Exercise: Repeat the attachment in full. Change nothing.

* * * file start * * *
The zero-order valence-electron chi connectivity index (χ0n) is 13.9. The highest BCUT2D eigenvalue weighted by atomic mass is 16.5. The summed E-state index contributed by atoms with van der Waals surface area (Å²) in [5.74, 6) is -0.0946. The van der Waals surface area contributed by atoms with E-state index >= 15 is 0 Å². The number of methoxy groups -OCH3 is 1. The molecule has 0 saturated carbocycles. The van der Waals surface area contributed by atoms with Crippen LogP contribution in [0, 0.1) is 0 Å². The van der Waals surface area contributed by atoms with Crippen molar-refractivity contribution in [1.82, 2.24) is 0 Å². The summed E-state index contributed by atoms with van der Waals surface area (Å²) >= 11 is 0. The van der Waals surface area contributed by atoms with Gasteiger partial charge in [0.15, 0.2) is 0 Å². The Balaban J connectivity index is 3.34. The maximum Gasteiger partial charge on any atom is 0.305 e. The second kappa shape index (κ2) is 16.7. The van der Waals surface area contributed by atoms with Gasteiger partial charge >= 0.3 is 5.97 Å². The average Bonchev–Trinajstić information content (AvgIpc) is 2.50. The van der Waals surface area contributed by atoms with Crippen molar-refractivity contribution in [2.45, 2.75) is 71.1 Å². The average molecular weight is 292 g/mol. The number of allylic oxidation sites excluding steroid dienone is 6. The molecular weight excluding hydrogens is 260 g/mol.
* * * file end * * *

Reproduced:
The zero-order valence-electron chi connectivity index (χ0n) is 13.9. The highest BCUT2D eigenvalue weighted by atomic mass is 16.5. The summed E-state index contributed by atoms with van der Waals surface area (Å²) in [5.74, 6) is -0.0946. The van der Waals surface area contributed by atoms with E-state index >= 15 is 0 Å². The number of methoxy groups -OCH3 is 1. The molecule has 0 saturated carbocycles. The van der Waals surface area contributed by atoms with Crippen LogP contribution in [0, 0.1) is 0 Å². The van der Waals surface area contributed by atoms with Crippen molar-refractivity contribution in [1.82, 2.24) is 0 Å². The summed E-state index contributed by atoms with van der Waals surface area (Å²) >= 11 is 0. The van der Waals surface area contributed by atoms with Gasteiger partial charge in [0.15, 0.2) is 0 Å². The Balaban J connectivity index is 3.34. The maximum Gasteiger partial charge on any atom is 0.305 e. The second kappa shape index (κ2) is 16.7. The van der Waals surface area contributed by atoms with Gasteiger partial charge >= 0.3 is 5.97 Å². The average Bonchev–Trinajstić information content (AvgIpc) is 2.50. The van der Waals surface area contributed by atoms with Crippen molar-refractivity contribution in [2.45, 2.75) is 71.1 Å². The average molecular weight is 292 g/mol. The number of allylic oxidation sites excluding steroid dienone is 6. The molecular weight excluding hydrogens is 260 g/mol.